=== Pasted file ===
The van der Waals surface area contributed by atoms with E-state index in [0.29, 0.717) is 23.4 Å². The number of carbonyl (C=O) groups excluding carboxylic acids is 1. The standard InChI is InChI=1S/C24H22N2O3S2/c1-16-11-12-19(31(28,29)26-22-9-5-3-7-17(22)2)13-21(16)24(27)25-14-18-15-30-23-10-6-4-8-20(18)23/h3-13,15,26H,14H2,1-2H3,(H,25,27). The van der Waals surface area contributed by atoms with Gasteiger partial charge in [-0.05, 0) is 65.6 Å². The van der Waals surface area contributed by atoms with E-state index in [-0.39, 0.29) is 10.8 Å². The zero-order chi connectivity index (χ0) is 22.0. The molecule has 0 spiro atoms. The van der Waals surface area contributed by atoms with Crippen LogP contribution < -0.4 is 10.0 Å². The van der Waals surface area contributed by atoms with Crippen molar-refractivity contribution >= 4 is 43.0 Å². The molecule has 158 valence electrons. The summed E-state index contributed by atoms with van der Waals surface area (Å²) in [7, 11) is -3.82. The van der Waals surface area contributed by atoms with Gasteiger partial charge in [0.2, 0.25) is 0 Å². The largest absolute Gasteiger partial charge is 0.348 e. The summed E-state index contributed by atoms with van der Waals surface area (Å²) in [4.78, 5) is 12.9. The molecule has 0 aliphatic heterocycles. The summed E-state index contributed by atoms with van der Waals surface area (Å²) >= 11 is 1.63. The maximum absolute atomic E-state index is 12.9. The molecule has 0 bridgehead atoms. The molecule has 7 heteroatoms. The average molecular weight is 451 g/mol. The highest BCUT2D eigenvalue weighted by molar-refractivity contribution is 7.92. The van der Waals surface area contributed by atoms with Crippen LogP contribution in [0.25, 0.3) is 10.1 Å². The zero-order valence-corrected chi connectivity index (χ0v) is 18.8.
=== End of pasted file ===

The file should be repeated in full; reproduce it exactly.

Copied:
The van der Waals surface area contributed by atoms with E-state index in [0.29, 0.717) is 23.4 Å². The number of carbonyl (C=O) groups excluding carboxylic acids is 1. The standard InChI is InChI=1S/C24H22N2O3S2/c1-16-11-12-19(31(28,29)26-22-9-5-3-7-17(22)2)13-21(16)24(27)25-14-18-15-30-23-10-6-4-8-20(18)23/h3-13,15,26H,14H2,1-2H3,(H,25,27). The van der Waals surface area contributed by atoms with Gasteiger partial charge in [-0.05, 0) is 65.6 Å². The van der Waals surface area contributed by atoms with E-state index in [-0.39, 0.29) is 10.8 Å². The zero-order chi connectivity index (χ0) is 22.0. The molecule has 0 spiro atoms. The van der Waals surface area contributed by atoms with Crippen LogP contribution < -0.4 is 10.0 Å². The van der Waals surface area contributed by atoms with Crippen molar-refractivity contribution >= 4 is 43.0 Å². The molecule has 158 valence electrons. The summed E-state index contributed by atoms with van der Waals surface area (Å²) in [7, 11) is -3.82. The van der Waals surface area contributed by atoms with Gasteiger partial charge in [0.2, 0.25) is 0 Å². The largest absolute Gasteiger partial charge is 0.348 e. The summed E-state index contributed by atoms with van der Waals surface area (Å²) in [4.78, 5) is 12.9. The molecule has 0 aliphatic heterocycles. The summed E-state index contributed by atoms with van der Waals surface area (Å²) >= 11 is 1.63. The maximum absolute atomic E-state index is 12.9. The molecule has 0 bridgehead atoms. The molecule has 7 heteroatoms. The average molecular weight is 451 g/mol. The highest BCUT2D eigenvalue weighted by molar-refractivity contribution is 7.92. The van der Waals surface area contributed by atoms with Crippen LogP contribution in [0.25, 0.3) is 10.1 Å². The zero-order valence-corrected chi connectivity index (χ0v) is 18.8.